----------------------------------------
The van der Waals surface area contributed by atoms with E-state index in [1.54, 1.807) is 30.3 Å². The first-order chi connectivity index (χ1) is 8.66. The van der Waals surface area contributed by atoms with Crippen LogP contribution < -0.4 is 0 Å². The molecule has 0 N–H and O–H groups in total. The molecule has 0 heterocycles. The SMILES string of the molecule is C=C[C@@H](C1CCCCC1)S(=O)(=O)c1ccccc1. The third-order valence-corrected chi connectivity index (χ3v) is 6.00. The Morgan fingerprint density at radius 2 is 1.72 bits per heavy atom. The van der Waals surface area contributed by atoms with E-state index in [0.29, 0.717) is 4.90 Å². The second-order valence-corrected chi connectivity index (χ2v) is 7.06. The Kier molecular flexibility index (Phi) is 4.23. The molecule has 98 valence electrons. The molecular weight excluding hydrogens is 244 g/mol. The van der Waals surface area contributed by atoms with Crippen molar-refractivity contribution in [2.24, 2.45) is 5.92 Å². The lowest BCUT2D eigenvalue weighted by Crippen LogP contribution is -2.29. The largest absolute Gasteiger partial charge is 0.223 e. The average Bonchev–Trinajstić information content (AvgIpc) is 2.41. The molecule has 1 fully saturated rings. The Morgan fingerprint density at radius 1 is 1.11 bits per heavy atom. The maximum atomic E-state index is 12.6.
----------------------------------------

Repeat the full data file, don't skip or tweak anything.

The van der Waals surface area contributed by atoms with E-state index in [1.54, 1.807) is 30.3 Å². The first-order chi connectivity index (χ1) is 8.66. The van der Waals surface area contributed by atoms with Crippen LogP contribution < -0.4 is 0 Å². The molecule has 0 N–H and O–H groups in total. The molecule has 0 heterocycles. The SMILES string of the molecule is C=C[C@@H](C1CCCCC1)S(=O)(=O)c1ccccc1. The third-order valence-corrected chi connectivity index (χ3v) is 6.00. The Morgan fingerprint density at radius 2 is 1.72 bits per heavy atom. The van der Waals surface area contributed by atoms with E-state index in [0.29, 0.717) is 4.90 Å². The second-order valence-corrected chi connectivity index (χ2v) is 7.06. The Kier molecular flexibility index (Phi) is 4.23. The molecule has 98 valence electrons. The molecular weight excluding hydrogens is 244 g/mol. The van der Waals surface area contributed by atoms with Crippen molar-refractivity contribution in [2.24, 2.45) is 5.92 Å². The lowest BCUT2D eigenvalue weighted by Crippen LogP contribution is -2.29. The largest absolute Gasteiger partial charge is 0.223 e. The average Bonchev–Trinajstić information content (AvgIpc) is 2.41. The molecule has 1 fully saturated rings. The Morgan fingerprint density at radius 1 is 1.11 bits per heavy atom. The maximum atomic E-state index is 12.6.